Last edited 24 Mar 2021

Meanwhile use of buildings

Commercial spaces can remain empty when one occupant leaves and another has yet to be found. These empty spaces can blight local areas, particularly in town and city centres, where vacant spaces such as shops can give a very bad impression. This can be a serious problem during recessions, when a number of properties in one area may remain empty.

The term ‘meanwhile use’ refers to the short-term use of temporarily empty buildings such as shops until they can be brought back into commercial use. It takes a potential problem and turns it into an opportunity and helps keep an area vibrant. The landlord will continue to look for a new commercial occupant for the space during the meanwhile use.

Meanwhile uses are generally for the benefit of the local community, for example; meeting spaces, informal training and learning spaces, temporary rehearsal spaces, pop-up shops and exhibitions, and so on. They can offer a breeding ground for innovative ideas and empower the local community. They can last just a few days or several years.

The agreement with the landlord might give the user responsibility for paying business rates and utilities costs but might not require payment of rent, service charges or building insurance. It might specify that the property can only be used for non-commercial purposes.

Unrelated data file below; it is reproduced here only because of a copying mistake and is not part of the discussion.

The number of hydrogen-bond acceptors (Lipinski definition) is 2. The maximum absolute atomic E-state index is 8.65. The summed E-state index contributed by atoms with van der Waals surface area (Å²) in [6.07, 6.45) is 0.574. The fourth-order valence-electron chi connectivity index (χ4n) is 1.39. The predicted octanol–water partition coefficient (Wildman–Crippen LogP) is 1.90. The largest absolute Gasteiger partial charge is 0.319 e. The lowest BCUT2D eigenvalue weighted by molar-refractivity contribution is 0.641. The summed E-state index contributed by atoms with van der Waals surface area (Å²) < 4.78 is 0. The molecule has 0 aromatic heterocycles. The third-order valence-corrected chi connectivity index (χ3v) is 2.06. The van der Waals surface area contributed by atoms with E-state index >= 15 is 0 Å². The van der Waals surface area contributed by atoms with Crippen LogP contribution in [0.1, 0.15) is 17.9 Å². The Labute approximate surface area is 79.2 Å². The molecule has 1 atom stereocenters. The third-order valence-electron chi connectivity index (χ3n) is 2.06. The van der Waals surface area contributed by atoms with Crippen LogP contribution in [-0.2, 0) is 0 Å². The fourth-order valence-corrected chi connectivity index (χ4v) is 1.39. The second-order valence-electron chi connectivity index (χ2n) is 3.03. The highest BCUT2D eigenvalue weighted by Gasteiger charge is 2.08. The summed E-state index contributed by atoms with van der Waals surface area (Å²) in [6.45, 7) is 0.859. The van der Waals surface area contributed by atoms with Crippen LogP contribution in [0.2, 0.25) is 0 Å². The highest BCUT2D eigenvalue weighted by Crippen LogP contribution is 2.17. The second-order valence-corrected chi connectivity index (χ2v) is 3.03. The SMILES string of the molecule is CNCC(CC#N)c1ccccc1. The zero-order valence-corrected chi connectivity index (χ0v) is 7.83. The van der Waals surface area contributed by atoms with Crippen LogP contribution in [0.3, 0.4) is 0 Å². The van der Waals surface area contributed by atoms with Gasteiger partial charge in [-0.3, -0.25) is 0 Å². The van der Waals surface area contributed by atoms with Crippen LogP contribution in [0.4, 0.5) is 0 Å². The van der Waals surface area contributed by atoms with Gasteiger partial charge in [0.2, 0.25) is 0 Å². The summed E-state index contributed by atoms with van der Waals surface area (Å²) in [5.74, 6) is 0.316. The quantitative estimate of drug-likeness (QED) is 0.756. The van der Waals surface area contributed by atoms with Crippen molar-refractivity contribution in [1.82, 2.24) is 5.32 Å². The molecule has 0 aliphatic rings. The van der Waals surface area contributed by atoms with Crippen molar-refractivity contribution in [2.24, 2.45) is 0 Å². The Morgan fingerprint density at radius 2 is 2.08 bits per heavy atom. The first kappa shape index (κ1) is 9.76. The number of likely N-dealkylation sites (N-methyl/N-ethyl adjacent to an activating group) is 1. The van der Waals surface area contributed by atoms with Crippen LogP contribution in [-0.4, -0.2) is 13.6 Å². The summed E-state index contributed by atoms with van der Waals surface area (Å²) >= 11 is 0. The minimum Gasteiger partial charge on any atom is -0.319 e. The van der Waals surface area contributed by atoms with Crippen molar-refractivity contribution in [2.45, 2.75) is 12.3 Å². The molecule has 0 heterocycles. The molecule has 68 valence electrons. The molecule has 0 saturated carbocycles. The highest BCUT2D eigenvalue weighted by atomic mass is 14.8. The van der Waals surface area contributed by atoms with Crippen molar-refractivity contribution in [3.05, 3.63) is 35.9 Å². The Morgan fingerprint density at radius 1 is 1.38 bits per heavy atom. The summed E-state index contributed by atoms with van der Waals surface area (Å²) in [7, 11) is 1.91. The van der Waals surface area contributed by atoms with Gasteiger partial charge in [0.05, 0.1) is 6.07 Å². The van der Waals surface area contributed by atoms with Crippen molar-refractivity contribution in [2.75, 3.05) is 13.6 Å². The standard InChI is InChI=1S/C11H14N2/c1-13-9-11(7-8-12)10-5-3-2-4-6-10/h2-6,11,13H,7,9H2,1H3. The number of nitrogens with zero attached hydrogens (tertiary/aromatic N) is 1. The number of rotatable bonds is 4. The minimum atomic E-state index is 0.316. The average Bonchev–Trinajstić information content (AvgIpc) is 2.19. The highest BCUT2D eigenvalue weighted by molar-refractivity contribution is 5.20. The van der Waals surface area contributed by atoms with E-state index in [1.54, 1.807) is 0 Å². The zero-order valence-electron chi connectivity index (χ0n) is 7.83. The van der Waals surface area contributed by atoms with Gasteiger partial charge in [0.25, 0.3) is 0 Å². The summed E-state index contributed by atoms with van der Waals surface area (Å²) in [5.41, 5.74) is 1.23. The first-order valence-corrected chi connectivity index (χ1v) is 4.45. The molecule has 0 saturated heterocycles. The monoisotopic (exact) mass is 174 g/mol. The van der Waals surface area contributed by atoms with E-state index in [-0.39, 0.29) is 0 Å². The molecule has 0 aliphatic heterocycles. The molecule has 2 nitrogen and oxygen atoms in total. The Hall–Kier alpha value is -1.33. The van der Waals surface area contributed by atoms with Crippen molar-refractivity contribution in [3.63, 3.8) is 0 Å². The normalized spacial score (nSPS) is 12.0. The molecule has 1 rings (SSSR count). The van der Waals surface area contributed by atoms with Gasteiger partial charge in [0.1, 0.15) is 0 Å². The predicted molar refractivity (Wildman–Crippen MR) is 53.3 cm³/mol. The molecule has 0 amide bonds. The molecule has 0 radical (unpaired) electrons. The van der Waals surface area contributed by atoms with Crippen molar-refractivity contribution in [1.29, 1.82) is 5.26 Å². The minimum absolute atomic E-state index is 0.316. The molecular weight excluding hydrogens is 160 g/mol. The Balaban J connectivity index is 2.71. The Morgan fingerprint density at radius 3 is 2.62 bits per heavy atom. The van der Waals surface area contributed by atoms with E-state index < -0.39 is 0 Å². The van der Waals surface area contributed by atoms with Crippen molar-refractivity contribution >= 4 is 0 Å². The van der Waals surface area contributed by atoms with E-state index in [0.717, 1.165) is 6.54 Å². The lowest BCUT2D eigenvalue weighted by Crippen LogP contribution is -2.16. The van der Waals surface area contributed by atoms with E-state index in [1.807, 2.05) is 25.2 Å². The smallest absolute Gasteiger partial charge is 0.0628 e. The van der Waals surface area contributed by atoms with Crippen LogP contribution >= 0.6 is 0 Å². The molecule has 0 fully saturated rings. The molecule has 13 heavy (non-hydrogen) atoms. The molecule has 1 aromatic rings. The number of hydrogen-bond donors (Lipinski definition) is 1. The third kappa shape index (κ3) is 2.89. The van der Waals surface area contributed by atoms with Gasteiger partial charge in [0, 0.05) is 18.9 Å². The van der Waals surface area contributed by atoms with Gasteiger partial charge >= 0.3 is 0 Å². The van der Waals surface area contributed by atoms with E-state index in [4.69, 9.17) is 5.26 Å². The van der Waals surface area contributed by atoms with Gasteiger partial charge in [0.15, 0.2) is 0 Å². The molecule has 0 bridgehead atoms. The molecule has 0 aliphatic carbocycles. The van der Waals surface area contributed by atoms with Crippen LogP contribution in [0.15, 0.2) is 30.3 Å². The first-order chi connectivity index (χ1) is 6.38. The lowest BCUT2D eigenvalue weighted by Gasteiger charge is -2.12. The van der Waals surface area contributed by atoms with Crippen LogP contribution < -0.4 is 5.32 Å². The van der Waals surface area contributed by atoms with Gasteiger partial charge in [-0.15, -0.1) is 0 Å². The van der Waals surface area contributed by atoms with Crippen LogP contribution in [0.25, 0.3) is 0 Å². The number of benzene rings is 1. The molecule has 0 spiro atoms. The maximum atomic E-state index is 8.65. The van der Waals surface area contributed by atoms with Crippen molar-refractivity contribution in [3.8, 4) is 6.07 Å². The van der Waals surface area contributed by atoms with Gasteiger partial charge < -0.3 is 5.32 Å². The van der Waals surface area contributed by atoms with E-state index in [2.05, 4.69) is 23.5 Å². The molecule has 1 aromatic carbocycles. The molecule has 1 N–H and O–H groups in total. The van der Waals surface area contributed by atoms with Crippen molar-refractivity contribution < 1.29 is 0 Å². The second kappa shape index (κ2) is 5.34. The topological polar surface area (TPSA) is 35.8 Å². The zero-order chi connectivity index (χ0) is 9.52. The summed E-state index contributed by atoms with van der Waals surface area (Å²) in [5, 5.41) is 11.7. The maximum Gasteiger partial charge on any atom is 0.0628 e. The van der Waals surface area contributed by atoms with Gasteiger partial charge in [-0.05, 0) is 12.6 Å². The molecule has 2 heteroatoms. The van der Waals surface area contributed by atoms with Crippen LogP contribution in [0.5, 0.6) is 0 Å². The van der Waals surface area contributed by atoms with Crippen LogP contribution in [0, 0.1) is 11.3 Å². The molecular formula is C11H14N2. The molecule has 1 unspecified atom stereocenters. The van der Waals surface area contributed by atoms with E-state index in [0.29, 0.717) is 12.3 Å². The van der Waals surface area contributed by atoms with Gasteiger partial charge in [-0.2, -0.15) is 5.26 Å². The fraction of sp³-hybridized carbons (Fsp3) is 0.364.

This can be to the benefit of the landlord who will no longer be liable for empty property business rates, may have lower security costs, and so on. This means they may be better off, even if they do not charge rent.

The Government has prepared a range of leases to encourage the temporary occupation of empty town centre retail premises by non-commercial occupiers. It has also relaxed controls of change of use class to make the permitted use of spaces more flexible.

In November 2014, Deputy Prime Minister Nick Clegg announced that he wanted to ‘…help match-make entrepreneurs and community groups with local authorities and land-owners to find temporary uses for vacant buildings and land rather than let these sites go to waste.’

He suggested that meanwhile use was not fully exploited in the North of England and that it could provide invaluable space, ‘…transforming empty shells into dynamic hubs for business start ups or centres for the arts and creative industries.’

He proposed a Northern Futures initiative, creating a working group including representatives from local government, businesses and charities to investigate how more vacant buildings and land can be brought back into temporary use in the North. The working group will present their findings in January 2015. (Ref. Deputy Prime Minister plans to bring empty buildings back to life in the North 26 Nov 2014.)

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